The escalating trade war between China and the US could be an opportunity for India.
The demand for steel is expected to pick up in the second half of the year on the back of a revival in construction activity and the slew of measures announced by Finance Minister Nirmala Sitharaman to boost consumer sentiment.
“Normally, just before the festival season, purchases start picking up.
"So, with these measures and some more expected in the next couple of weeks, the sentiment is likely to swing a bit,” said Tata Steel chief executive officer and managing director T V Narendran.
The steel sector has been facing demand worries with a slowdown in almost every user industry.
Though finished steel consumption recorded a 6.7 per cent increase year on year in Q1FY20, it had dropped by more than 3 per cent to 25.2 million tonnes quarter on quarter (QoQ).
The weakness reflected on steel prices. While rebar prices were down from Rs 35,751 a tonne to Rs 34,962 a tonne in the first quarter QoQ, it was at Rs 39,658 a tonne a year ago.
Hot-rolled coil prices have dropped from Rs 41,242 a tonne in the fourth quarter to Rs 40,525 a tonne in the first quarter of the financial year.
From the third quarter, however, the drop is almost Rs 5,000 a tonne.
According to analysts, the second quarter is not expected to be any better as the full impact of price reductions in May and June were likely to take effect.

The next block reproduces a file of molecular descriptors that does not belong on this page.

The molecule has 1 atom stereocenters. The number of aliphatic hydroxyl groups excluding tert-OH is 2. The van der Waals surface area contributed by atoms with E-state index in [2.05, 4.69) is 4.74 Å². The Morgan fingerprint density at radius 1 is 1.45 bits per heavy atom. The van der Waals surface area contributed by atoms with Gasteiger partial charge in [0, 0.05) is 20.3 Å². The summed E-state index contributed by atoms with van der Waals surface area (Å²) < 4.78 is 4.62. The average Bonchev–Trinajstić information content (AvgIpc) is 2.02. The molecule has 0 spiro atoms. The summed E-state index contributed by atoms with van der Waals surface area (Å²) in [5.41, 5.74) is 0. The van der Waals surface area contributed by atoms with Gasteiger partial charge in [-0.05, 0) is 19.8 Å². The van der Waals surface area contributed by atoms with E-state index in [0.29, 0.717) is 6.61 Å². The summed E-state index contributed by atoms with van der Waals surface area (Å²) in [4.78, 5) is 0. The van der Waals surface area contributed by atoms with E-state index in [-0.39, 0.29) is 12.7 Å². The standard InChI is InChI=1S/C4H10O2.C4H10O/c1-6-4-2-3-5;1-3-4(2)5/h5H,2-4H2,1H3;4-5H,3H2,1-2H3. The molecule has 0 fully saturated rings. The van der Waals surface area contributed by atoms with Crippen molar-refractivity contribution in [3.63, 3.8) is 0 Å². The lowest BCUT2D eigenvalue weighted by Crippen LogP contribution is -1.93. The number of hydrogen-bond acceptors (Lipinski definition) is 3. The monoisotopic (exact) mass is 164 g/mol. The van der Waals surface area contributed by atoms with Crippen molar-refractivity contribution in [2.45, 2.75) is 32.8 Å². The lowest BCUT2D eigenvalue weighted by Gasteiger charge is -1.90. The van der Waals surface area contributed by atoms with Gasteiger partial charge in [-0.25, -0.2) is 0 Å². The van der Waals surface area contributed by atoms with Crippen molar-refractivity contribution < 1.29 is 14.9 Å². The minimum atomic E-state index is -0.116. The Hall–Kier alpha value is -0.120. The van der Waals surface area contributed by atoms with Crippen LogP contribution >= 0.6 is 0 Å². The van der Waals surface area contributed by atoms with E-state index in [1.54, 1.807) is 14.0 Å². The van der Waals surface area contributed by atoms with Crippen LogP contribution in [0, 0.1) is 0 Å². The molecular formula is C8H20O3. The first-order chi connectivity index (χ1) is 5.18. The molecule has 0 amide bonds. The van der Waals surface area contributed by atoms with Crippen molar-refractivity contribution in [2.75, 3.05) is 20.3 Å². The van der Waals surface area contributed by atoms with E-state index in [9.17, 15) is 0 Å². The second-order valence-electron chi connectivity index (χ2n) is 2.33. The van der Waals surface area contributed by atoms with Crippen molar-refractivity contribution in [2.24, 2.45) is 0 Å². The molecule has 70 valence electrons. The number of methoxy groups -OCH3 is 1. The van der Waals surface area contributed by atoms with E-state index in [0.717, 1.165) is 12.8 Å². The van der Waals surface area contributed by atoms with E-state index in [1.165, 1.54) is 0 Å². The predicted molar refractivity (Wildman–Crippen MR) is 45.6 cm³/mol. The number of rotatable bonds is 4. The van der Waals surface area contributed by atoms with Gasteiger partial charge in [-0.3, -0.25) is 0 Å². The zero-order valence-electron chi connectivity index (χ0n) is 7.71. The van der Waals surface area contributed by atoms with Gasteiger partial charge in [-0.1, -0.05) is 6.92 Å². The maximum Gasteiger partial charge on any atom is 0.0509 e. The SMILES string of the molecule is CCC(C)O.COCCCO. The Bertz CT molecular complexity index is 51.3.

Jayanta Roy, senior vice-president of ICRA, said the second quarter numbers for steel companies were likely to reflect the downward revision in international prices and weak demand conditions in India.
“Also, the full benefit of coking coal correction may not be available to blast furnace players in the second quarter. The reduction in domestic iron ore prices has also been nominal,” he explained.
Narendran said the second quarter was typically the weakest.
“Q3 is when the festive season triggers demand and January to June is generally the strongest period as construction is at its peak.”
Narendran said the auto sector could take a few months to get back into full production, but a revival in construction activity was more imminent.
“There are high stocks in the ecosystem, so auto may take a few months to get back into full production," said Narendran.
But there were other externalities that could help the steel sector.
The escalating trade war between China and the US could be an opportunity for India, he said.
After China announced retaliatory tariffs on US goods, US President Donald Trump tweeted on Friday: “Our great American companies are hereby ordered to immediately start looking for an alternative to China including bringing...your companies HOME and making your products in the USA.”